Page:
BHS Graduate Cody Thrasher Drives New Food Business in West Virginia

By Julie Perine on June 22, 2014 via Connect-Bridgeport.com

Upon his 2005 Bridgeport High School graduation, Cody Thrasher looked ahead to a yet-to-be determined future. He had plenty of memories, including those made on Wayne Jamison Field – and afterwards when celebrating Indian victories. He was drawn to the restaurants, food, friends – the whole nine yards.
 
“Being in a restaurant on a busy night is nothing short of a chaotic symphony,” Thrasher said. “You see a full range of emotions of coworkers; the ups and downs, the trials and tribulations, the overwhelming joys.”
 
Fast forward nine years and Thrasher has made the restaurant business his livelihood; well, a restaurant on wheels. He is owner and founder of Hash Browns & New Grounds – a business which places a fresh new spin on food truck offerings.
 
The menu features items such as chicken on a stick with strawberry honey glaze & pineapple; Jalapeno gnocchi mac & cheese with grilled pepperoni & panko – and BBQ spare rib sliders with mac & cheese sauce & green onions – all of those choices falling under the $4 mark.
 
Based on reviews of patrons in Morgantown – where HB&NG operates on a regular basis, the items rate high on taste and presentation. The self-taught chef places an artistic flare on his culinary creations. The beauty of it all is this:
 
The food has a dress code, the diners do not.
 
Thrasher uses fresh, local foods in preparing his dishes, always mixing in plenty of personality. His finished products are a form of art.
 
“My inspiration from my mother definitely shows through the food,” said Thrasher about his mother, local artist, Lotus MacDowell. “Knowing which colors complement one another and how to create dishes that are visually appealing is a direct result of being the son of an artist.”
 
Thrasher’s dad is H. Wood “Woody” Thrasher, owner of the engineering firm, The Thrasher Group. Cody Thrasher said both his parents have had a direct influence on the way he runs his business.
 
“They taught us from a young age that when you start something, your name is personally attached to it,” he said.  “Both of my parents worked towards establish a good reputation for their respective businesses. I hope to be the one to carry the preverbal torch next.”
 
Thrasher’s food service experience includes work at Twin Oaks and Oliverio’s Ristorante in Morgantown.
 
“Both of these families have a rich food history, especially in our area, and you'd be a fool not to learn the techniques that have been passed down through generations,” he said. “These culinary building blocks have been invaluable to me as a chef.”
 
Those early jobs combined with some self-taught abilities were the ideal basis for establishing his own food service business. In his nationwide travels, he encountered several food trucks and brought the idea back home.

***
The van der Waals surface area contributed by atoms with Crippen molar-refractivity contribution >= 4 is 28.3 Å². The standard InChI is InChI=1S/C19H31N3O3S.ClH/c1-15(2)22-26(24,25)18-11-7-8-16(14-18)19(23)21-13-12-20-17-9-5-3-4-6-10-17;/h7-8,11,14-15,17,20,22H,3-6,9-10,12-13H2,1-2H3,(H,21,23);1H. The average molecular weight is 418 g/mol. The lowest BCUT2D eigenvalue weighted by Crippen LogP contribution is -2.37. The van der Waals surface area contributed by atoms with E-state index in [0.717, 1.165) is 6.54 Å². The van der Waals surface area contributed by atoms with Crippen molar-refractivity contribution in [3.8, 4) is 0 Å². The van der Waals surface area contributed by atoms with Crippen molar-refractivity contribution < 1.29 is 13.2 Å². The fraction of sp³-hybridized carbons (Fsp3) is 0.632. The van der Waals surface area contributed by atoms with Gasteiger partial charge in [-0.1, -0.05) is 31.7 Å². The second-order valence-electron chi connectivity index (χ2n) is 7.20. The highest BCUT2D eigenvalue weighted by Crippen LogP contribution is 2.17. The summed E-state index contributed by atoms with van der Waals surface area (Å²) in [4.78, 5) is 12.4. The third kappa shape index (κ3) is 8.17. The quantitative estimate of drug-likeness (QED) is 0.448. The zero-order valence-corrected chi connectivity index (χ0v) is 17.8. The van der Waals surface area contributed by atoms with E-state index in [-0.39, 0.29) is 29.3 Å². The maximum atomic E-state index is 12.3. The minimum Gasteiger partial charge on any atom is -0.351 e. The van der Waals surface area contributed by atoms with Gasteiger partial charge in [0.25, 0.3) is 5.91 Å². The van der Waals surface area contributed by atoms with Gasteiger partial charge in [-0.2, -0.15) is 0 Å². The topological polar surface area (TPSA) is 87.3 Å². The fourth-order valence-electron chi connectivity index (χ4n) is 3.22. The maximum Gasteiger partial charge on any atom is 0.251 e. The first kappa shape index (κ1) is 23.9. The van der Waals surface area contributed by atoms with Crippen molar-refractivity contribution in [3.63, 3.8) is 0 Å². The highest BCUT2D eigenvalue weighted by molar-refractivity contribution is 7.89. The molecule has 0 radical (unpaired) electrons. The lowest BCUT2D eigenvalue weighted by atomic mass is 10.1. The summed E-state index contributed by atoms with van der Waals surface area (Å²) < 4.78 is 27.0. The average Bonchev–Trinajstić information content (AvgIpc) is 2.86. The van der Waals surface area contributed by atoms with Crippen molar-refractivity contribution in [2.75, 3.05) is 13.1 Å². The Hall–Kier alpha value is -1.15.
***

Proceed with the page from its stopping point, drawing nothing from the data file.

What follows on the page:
“Why not bring it back to West Virginia?! The people here love new things and it was a great opportunity to be on the ground floor to kind of set the pace for street food in our area,” he said.
 
Thrasher feels he has been able to introduce people to a better understanding of great food.
 
“Sometimes food can come across as pretentious and it doesn't have to be that way,” he said. “I'm taking high-level fine dining techniques and creativity only to turn it into something that the average person walking down the street can enjoy.”
 
The food truck design is the work of graphic designer, Alex Haloszka. He said he is more than happy with the way it turned out. The ideas for food creations come from a variety of sources.
 
“I like to take things, shapes, colors and ideas that people would never expect and try to put them together,” he said.
 
Such is the case with a Jurassic Park themed menu item, featuring brined, fried and grilled whole turkey leg “giant drumsticks” combined with smoked whole eggs which resemble dinosaur eggs.
 
Thrasher said pleasing his clientele is of utmost importance and he’s glad to tweak a menu item to accommodate vegetarians and others with special food needs and tastes.
 
As Thrasher bases his menu items on the utilization of local, fresh ingredients, his business is ideal for the Bridgeport Farmers Market. He plans to make his debut Sunday, June 29.
 
“I can't wait to do the Bridgeport farmers market! It's a place I grew up,” he said. “I love to see that these things are happening - not to mention that it's great for small, local business. It's perfect for the community.”
 
Bridgeport Farmers Market President Debbie Workman said Hash Browns & New Grounds is a great fit for the market for a variety of reasons.
 
“(Cody) has been and will use local product on his menu and he plans to shop the market each market day and use what is available,” she said. “The market is always looking to support local and unique small businesses that fit into our overall mission. That is how we stay sustainable.  Plus food trucks are just fun!”
 
Hash Browns & New Grounds is on site at Campus Evolution Village in Morgantown 5 p.m. Tuesdays and Thursdays. The food truck can also be found Saturday mornings at the Greensboro, Pennsylvania Farmers Market.
 
Get more information here.
 


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